Has Jayson Blair returned to the New York Times?
Where has former president Bill Clinton been this week?
Does the Times hate Northern Ireland?
Those are interesting questions.
They all came about when Krista noted a "World Briefing" on May 25th.
Krista: Did you see the paragraph? What is that about?
Here's the paragraph (from "World Briefing" and by Brian Lavery) that Krista's referring to:
NORTHERN IRELAND: I.R.A. STILL RECRUITING, WATCHDOG GROUP SAYS
The Irish Republican Army continues to recruit and train new members and maintain an arsenal, and it retains the ability to return to a full-scale terror war, according to a report by the Independent Monitoring Commission, a watchdog group set up by the British and Irish governments last year to check paramilitary groups in the province. The 59-page report found that both republican and loyalists groups were involved in crime and that loyalists were responsible for four times as many shootings as republican groups. The report "presents a disturbing picture," the Irish government said in a statement, and Britain's secretary for Northern Ireland, Peter Hain, demanded "crystal clarity from the I.R.A." on ending it's activities. The four-member commission offered faint praise to Gerry Adams, the president of Sinn Fein, the I.R.A.'s political wing, for publicly urging the I.R.A. to seek an alternative to armed struggle. If the I.R.A. disbands, Mr. Adams "will have demonstrated leadership of a high order," it said.
The first interesting thing that stood out about the paragraph was that there was a much longer article that didn't appear in the national edition of the paper (my guess is the longer article didn't appear in print -- I could be wrong). The longer article (also by Brian Lavery) is dated May 24th online and entitled "I.R.A. Is Still Armed and Dangerous, Official Report Says." Again, it didn't make the print edition of the national paper. (If someone wants to argue that, please note the page number, I've been over the May 24th edition -- and am saving it in case someone wants to argue it "must" be in the paper.)
It didn't make the national edition on May 25th. Some may argue (and they could be right) that the earlier story was just too much even for the New York Times which becomes the New York Tantrum on the subject of Northern Ireland. Yes, on at least one topic the Timid can become the Tantrum. And the original article is a little more even handed (a little -- it also defines terms that readers new, or not well versed, need defined such as who are the "loyalists").
Let's deal with a basic first. The Times (Lavery or "Lavery" if what made it into print reflects editorial input and not Lavery's own writing -- something Times reporters have e-mailed to complain about) gets it wrong even on the basics. It's not a 59 page report. Look, I'm the last to slam anyone on math but the page numbers are printed on each page. We're talking about the Independent Monitoring Commission's Fifth Report (available online in PDF format). The last five pages are "annex" -- e.g. "appendix." The text is 54 pages and I'm having difficulty remembering another time that the Times has padded out a report by including the appendix in the page count.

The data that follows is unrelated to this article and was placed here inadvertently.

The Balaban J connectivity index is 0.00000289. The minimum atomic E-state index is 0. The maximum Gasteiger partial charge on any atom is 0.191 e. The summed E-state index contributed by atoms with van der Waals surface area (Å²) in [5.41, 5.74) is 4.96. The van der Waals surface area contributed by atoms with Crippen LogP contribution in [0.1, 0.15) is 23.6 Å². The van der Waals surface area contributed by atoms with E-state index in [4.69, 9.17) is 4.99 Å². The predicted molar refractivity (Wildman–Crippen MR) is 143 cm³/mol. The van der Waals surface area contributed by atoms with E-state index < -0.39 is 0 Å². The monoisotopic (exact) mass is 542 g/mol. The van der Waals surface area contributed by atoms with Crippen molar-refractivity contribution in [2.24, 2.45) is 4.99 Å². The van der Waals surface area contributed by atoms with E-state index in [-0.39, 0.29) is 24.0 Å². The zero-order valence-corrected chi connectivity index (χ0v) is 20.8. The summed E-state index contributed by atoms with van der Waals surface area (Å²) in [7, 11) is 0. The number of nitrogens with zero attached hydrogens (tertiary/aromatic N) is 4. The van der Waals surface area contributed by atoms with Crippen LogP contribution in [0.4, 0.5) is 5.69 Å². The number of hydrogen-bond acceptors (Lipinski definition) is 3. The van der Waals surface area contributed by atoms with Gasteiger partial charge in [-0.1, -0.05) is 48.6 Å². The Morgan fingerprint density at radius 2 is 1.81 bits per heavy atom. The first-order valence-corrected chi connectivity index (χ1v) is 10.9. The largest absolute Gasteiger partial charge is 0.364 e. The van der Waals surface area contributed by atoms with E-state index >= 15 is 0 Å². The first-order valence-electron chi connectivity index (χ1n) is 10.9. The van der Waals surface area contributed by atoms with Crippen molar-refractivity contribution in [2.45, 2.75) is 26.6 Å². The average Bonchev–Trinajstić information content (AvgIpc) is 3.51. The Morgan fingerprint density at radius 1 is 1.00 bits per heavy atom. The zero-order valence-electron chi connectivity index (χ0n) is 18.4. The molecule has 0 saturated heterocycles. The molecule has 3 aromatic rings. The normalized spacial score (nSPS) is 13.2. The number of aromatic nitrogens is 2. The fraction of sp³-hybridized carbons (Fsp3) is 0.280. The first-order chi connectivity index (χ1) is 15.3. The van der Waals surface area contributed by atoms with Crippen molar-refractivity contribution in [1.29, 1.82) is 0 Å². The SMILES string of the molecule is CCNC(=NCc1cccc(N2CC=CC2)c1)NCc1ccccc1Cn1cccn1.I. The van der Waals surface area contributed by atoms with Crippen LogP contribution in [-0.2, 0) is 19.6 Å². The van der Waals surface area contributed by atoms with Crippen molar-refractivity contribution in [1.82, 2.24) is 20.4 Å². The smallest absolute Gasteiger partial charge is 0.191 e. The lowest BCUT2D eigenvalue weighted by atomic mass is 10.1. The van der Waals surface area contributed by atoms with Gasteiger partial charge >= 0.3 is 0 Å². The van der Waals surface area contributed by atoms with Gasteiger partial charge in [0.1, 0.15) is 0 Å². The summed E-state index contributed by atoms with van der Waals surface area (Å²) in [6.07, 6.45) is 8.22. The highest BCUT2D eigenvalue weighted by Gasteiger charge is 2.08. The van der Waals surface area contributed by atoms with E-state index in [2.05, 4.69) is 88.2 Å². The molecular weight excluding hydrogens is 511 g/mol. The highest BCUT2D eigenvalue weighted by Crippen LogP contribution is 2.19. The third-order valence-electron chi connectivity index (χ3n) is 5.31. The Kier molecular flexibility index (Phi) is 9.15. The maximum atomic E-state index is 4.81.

Let's note something else, the non-published story addresses the membership of the committee. It's four people and one of them is a "a former deputy director of the United States Central Intelligence Agency among them." We're speaking of Richard "Dick" Kerr and you can read his online bio if you're interested. For some reason, the Times wasn't interested in printing that aspect of the story. Strange.
Equally strange is what made it into print -- a huge misrepresentation of the report. When Krista e-mailed, I found the report online (translation, it's really easy to find The Fifth Report). It's not the way the Times painted it. I couldn't believe Lavery would so distort it.
So what's going on here?
I have no idea. Lavery's original article was a bit more even handed. Someone decided to reduce it to a "World Briefing." Is Jayson Blair back on the Times' staff but now working as an editor?
What else, for instance, could explain the closing sentence of what appeared in print (and it appears in the unprinted, longer version as well):
If the I.R.A. disbands, Mr. Adams "will have demonstrated leadership of a high order," it said.
The Fifth Report doesn't say that. Excuse me, they do say "will have demonstrated leadership of a high order." That does appear in the report (page 48). But the start of that sentence does not refer to disbanding the I.R.A. The start of the sentence refers to the goals outlined in Gerry Adams' April 6, 2005 speech. In that speech, he called for the I.R.A. to give up arms and dedicate themselves to political goals. He did not call for them to disband.
The Times hasn't run a correction on that statement. Let's be really clear, The Fifth Report does not say what the Times says it said.
(For the record, page 48 of The Fifth Report reads: "In his statement of 6 April 2005 as President of Sinn Fein Gerry Adams indicated views related to some of the considerations we raised earlier in this Section and if he is able to develop this and to deliver as he seems to have suggest he will have demonstrated leadership of a high order." His speech didn't raise that. Nor did the commission say "the IRA needs to disband." They took the same position Adams took in his speech.)
You can read Gerry Adams speech here. The source is CounterPunch (that's where the link takes you). As a result, some might say (visitors), "Oh, they've left out something! You know those damn lefties!"
Well, let's give you another source. But before you go to that link (a U.S. government site), let's note that our State Department didn't interpret the speech the way Lavery or "Lavery" does.
06 April 2005
United States Welcomes Sinn Fein Call for IRA To Abandon Violence
The United States welcomes the April 6 statement issued by Sinn Fein President Gerry Adams calling for the Irish Republican Army (IRA) "to renounce violence and rely on purely political and democratic means," according to State Department spokesman Richard Boucher.